This method not only gets lots of eyes on different small businesses but also gets customers excited about participating.
DAME and Fishwife spotlighted small businesses
In a more straightforward (but worthwhile) approach, Fishwife, the tinned fish brand, spotlighted several small businesses in its community in an Instagram post and shared a message appreciating them, saying, “One of the absolute best parts of running this business is having so many opportunities to talk to and work with other small business owners. It’s unbelievably inspiring to witness folks build something out of nothing and bust their butts to create incredible products and incredible community.”
In addition to spotlights, DAME went a step further by offering a discount code and consistent deals throughout the day on their Instagram Stories. They shared the reasoning behind their approach: “Small brands are often lost amongst the Black Friday chaos, so we’re taking this opportunity to put small sustainable brands in the spotlight.”
Everybody World held a physical event with other small businesses
Perhaps one of the most interesting approaches to Small Business Saturday on this list, Everybody World not only shared a social post highlighting small businesses to shop from but also held a physical pop-up with them. The event was elaborate, featuring over fifteen small brands, and was done in place of a typical Black Friday campaign.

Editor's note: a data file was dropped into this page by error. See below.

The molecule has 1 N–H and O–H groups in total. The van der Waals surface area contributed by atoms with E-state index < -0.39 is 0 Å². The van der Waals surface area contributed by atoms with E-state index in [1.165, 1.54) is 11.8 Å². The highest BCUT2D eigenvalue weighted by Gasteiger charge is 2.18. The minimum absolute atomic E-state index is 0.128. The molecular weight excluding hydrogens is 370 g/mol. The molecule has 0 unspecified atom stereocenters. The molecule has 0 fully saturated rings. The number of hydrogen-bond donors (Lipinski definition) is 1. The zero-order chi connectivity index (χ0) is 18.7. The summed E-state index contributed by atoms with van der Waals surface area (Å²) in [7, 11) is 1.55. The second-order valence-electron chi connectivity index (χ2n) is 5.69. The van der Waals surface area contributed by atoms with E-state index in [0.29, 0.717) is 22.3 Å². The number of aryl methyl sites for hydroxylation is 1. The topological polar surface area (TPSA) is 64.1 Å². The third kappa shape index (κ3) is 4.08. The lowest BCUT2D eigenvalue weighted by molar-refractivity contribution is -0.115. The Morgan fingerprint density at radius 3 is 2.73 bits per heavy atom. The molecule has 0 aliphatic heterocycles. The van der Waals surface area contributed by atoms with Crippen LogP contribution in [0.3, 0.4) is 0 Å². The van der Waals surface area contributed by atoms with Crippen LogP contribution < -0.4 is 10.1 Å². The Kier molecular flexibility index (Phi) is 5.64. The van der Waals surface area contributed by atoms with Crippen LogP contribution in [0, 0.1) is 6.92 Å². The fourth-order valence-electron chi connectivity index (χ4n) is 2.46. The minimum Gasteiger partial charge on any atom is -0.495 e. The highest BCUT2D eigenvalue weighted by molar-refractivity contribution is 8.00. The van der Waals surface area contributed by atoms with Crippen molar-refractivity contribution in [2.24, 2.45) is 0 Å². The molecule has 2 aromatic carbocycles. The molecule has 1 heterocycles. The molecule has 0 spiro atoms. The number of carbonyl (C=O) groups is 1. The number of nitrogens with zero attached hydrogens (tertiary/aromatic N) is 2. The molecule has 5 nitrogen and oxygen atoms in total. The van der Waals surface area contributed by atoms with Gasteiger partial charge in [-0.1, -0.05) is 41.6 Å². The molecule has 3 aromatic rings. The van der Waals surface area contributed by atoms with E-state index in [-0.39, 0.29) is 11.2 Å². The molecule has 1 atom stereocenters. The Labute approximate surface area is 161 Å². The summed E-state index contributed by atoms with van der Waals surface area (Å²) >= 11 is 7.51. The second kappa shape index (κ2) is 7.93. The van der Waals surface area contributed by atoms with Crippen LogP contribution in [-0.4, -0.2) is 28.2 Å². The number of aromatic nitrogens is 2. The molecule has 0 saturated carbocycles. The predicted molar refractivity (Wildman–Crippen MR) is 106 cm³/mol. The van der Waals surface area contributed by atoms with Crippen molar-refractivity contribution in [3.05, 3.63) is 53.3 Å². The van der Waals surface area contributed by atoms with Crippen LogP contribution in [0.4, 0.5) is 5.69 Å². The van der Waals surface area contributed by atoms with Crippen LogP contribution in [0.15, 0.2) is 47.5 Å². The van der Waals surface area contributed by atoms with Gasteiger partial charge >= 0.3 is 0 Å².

Customers who didn’t want to wait for the day of the pop-up or couldn’t make it had the opportunity to shop from them through the website.
Ombar Chocolate and Stojo turned customers’ focus on them
Take advantage of your size and turn the spotlight on yourself for Small Business Saturday. Stojo, a reusable cup brand, highlighted that they’re a small business and offered a discount code to shoppers.
Ombar Chocolate, a chocolate company, did the same thing but also added that proceeds from their sales would go to a foundation. In addition, they highlighted other small businesses for their audience to shop from, tagging them in their post.
Remember, people love shopping small – this Intuit survey found that 70 percent of Americans shop from local businesses. And there’s no better day to reach them than by posting when you’re almost guaranteed visibility.
Let your Small Business Saturday campaign reflect your values
Despite the frenzy around heavy discounts and shopping sprees, your campaign must reflect your values as a business owner. Instead of encouraging overconsumption or pushing sales to get rid of inventory, take an intentional approach to Small Business Saturday.
You don’t have to offer discounts – it’s just as beneficial at bringing attention to you or your fellow small business owners. And you don’t have to be limited by format either – there are other ways to approach Small Business Saturday outside of social media.
However you choose to approach it, we hope these ideas inspire you as you start planning your posts for Small Business Saturday 2022!
Let us know what worked for you this year on Twitter or Instagram @buffer!